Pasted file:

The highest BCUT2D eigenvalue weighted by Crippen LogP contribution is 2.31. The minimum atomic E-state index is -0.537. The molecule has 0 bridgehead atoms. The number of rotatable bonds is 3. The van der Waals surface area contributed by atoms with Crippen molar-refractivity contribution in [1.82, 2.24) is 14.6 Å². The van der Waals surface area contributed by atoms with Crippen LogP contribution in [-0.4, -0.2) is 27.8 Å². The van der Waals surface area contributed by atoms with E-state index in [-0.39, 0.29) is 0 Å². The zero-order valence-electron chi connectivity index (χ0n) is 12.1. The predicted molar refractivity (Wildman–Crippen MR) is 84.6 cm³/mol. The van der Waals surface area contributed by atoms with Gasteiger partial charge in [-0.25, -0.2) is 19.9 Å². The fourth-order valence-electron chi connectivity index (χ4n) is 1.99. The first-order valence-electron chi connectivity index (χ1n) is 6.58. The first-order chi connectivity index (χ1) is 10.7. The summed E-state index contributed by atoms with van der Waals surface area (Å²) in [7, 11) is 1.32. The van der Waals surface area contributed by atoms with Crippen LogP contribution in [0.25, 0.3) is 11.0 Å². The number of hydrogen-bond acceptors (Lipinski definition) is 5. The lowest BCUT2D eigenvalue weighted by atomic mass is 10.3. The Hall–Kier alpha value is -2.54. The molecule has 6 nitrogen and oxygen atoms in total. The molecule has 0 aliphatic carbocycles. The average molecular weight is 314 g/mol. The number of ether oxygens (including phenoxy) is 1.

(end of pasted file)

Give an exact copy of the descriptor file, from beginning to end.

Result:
The highest BCUT2D eigenvalue weighted by Crippen LogP contribution is 2.31. The minimum atomic E-state index is -0.537. The molecule has 0 bridgehead atoms. The number of rotatable bonds is 3. The van der Waals surface area contributed by atoms with Crippen molar-refractivity contribution in [1.82, 2.24) is 14.6 Å². The van der Waals surface area contributed by atoms with Crippen LogP contribution in [-0.4, -0.2) is 27.8 Å². The van der Waals surface area contributed by atoms with E-state index in [-0.39, 0.29) is 0 Å². The zero-order valence-electron chi connectivity index (χ0n) is 12.1. The predicted molar refractivity (Wildman–Crippen MR) is 84.6 cm³/mol. The van der Waals surface area contributed by atoms with Gasteiger partial charge in [-0.25, -0.2) is 19.9 Å². The fourth-order valence-electron chi connectivity index (χ4n) is 1.99. The first-order valence-electron chi connectivity index (χ1n) is 6.58. The first-order chi connectivity index (χ1) is 10.7. The summed E-state index contributed by atoms with van der Waals surface area (Å²) in [7, 11) is 1.32. The van der Waals surface area contributed by atoms with Crippen LogP contribution in [0.25, 0.3) is 11.0 Å². The number of hydrogen-bond acceptors (Lipinski definition) is 5. The lowest BCUT2D eigenvalue weighted by atomic mass is 10.3. The Hall–Kier alpha value is -2.54. The molecule has 6 nitrogen and oxygen atoms in total. The molecule has 0 aliphatic carbocycles. The average molecular weight is 314 g/mol. The number of ether oxygens (including phenoxy) is 1.